Let me back up and give you the back story on my ideas surrounding testing. (Heaven knows I love to frontload just about everything.)  It only took one year of being a "testing" teacher to grasp the stress involved with the whole process. I didn't sleep for a week and I will NEVER forget the moment when one of my little 2nd grader babes looked up at me with his lower lip quivering and tears welling in his eyes -- "I can't read this, Miss B." I squeezed his hand with as much love as I had in me, but I had to reply, "I'm sorry sweetie, I can't help you. Just do your best."  This dang near killed me.  Needless to say, this event was burned into my brain.  That next year admin dropped me down to first grade. Yes, I was cheering to be away from the heat of testing. However, I couldn't quite get that moment from the year before out of my mind.  So, when testing rolled around for the rest of the campus, I knew that I wanted to do everything I could to boost student and teacher moral during this tough time. That's when Adopt-A-Class and a few other ideas were born. 

Adopt-A-Class is a fun project where all of the non-testing classrooms adopt a testing class.  Prior to testing and throughout the week, "parent" or non-testing classes go out of their way to brighten a class full of test takers :)  It doesn't have to be anything major . . . friendly letters delivered the day before the test, a surprise snack after the first day of testing, motivational classroom murals and posters made by the little kids on campus . . . anything to show these students that they are supported.  

A campus generally needs about a week to get this one going.  However, I have put it together in less than 5 days.  You just need a teacher or small group of teachers who are willing to step up and man the process.  

With this said, I have made a packet with everything ready to go (plus lots of other fun and easy ideas for surviving testing).  I broke all the rules and made a LARGE freebie a few years back and it just received a much needed facelift. In my heart of hearts, I just couldn't charge for this then . . . and I can't charge for it now. Moral boostin' and feel-good ideas and activities should be free in my book. Also, just for the record, I do want to state that I posted this packet in it's original form in 2012 prior to the 10 page freebie rule - just sayin' :) (Can you tell I don't like to break rules??!!)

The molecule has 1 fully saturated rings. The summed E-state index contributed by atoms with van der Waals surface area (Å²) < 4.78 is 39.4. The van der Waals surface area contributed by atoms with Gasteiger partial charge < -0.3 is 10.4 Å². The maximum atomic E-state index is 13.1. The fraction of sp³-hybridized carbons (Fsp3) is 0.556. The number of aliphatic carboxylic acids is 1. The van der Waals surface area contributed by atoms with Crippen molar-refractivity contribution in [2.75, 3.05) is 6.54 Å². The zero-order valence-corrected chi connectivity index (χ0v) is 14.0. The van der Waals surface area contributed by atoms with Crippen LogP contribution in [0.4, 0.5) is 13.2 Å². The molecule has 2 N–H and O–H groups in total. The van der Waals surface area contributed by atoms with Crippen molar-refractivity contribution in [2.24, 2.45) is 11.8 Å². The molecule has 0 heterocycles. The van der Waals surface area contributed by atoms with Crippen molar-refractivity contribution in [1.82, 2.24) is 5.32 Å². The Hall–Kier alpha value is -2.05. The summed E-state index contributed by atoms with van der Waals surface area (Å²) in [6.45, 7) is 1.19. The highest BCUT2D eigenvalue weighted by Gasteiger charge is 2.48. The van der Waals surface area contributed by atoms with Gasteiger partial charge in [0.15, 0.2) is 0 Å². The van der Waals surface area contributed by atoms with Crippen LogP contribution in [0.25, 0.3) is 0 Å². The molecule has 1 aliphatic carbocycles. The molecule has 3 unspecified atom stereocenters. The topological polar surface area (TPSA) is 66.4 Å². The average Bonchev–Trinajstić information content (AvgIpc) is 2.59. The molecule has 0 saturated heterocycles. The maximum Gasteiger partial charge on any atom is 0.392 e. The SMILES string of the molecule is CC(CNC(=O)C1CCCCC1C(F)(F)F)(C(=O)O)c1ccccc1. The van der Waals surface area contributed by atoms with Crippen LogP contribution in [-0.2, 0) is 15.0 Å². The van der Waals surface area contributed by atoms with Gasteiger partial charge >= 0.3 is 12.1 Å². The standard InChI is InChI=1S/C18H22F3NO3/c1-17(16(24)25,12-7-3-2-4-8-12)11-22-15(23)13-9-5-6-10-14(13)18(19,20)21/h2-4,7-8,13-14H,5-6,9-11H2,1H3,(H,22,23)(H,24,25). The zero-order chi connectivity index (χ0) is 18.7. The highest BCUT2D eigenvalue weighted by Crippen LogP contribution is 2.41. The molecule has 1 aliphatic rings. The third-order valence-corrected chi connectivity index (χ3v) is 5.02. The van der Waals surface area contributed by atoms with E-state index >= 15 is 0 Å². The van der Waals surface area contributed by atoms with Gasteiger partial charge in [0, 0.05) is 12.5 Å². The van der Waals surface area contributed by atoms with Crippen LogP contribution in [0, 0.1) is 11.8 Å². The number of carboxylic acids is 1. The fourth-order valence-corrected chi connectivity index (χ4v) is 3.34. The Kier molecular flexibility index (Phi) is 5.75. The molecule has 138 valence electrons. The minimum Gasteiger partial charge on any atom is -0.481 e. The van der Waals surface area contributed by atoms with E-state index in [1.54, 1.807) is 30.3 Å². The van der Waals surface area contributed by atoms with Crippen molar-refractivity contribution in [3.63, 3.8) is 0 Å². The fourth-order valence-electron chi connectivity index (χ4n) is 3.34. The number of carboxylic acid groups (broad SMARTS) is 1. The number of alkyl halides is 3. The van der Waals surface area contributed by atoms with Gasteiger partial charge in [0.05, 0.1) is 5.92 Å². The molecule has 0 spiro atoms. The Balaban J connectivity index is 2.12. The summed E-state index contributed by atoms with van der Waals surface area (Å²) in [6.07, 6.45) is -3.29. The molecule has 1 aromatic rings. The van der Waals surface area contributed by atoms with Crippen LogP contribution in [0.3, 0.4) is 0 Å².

If you haven't started testing yet, you're all set with this one.  If you have, download it for next year!  What do you have to loose . . . it's free??!!  

This fun little tune from Ron Brown's Intelli-Tunes is all about doing your best on the test.  If you are running with Adopt-A-Class, and you have time, you can get you babes to learn this one and perform it for your testing class.  If you aren't, share it with your music teacher or admins.  They can play it for the testing grades :)  The best part about this one . . . it's FREE too :)  Click the image below and find the freebie called Best On the Test.  

The night before the first day of testing hits, I like to sneak out to school and decorate. I make a bunch of butcher paper signs to hang in the hallways. I also like to decorate the sidewalks with inspirational messages in chalk. Finally, I have a collection of funny/motivational posters to hang on all of doors of those classrooms that will be testing (these are in the free packet).  I know that I won't be able to get up early enough to pull all of this off in the AM, so I just make an extra little trip.  All I will have to do in the morning is hang the balloons at the school entrances. 

This one is my favorite. The walk of winners is a cheer line that takes place on the first morning of testing -- it kicks off the day.  For this stunt, the non-testing students line a hallway and all of the testing kiddos walk through it while you blast fun upbeat music.  

All of the notes you need to get this one going are in the freebie packet from above.  It outlines the process and contains an editable note template (as well as some sample notes).  I think I made this pretty easy on ya.  You just need access to a powerful radio or speaker system, some fun tunes loaded on your iPod or iPhone, and teachers who are willing to mess with their morning schedules for about 15 minutes.  This event ALWAYS makes me cry (I have to wear my dark sunglasses) and this year will not be any different.  It's a moment that kids (testing and non-testing) will NEVER forget.  

You see all of your old students roll through with big old grins on their faces.
It just seems to lighten the mood for everyone - students and teachers.
I am crying just writing about this experience.
I am in big trouble tomorrow! #passthetissues
I will be cheering my heart out for these sweeties tomorrow.
They are big 4th graders now. 

Yes, I'm still crying a little.
Hootin' and hollerin' with grins from ear to ear :)
The love and support oozes from our cheer line.
Alright, there you have it . . . just a few ideas to help your school survive a run of testing.  My FREEBIE packet contains oodles of other ideas to toss into the mix -- breakfast of champions, ready-made badges, smart snack ideas, etc. CLICK HERE to check it out.  My goal is to ease kids into the testing process and make them believe that they are control of the test.  Sure, all of our kids are not going to ace the big bad test.  AND . . . let's be honest . . . these stunts aren't really going to change many scores (if any). However, if we can keep lower lips from quivering, ward off unnecessary tears, and put a few smiles on some faces, I have done my job with this collection :)  

Thanks for visiting me today!  I hope this next week is stellar.  I will see you in the near future :)  Big hugs!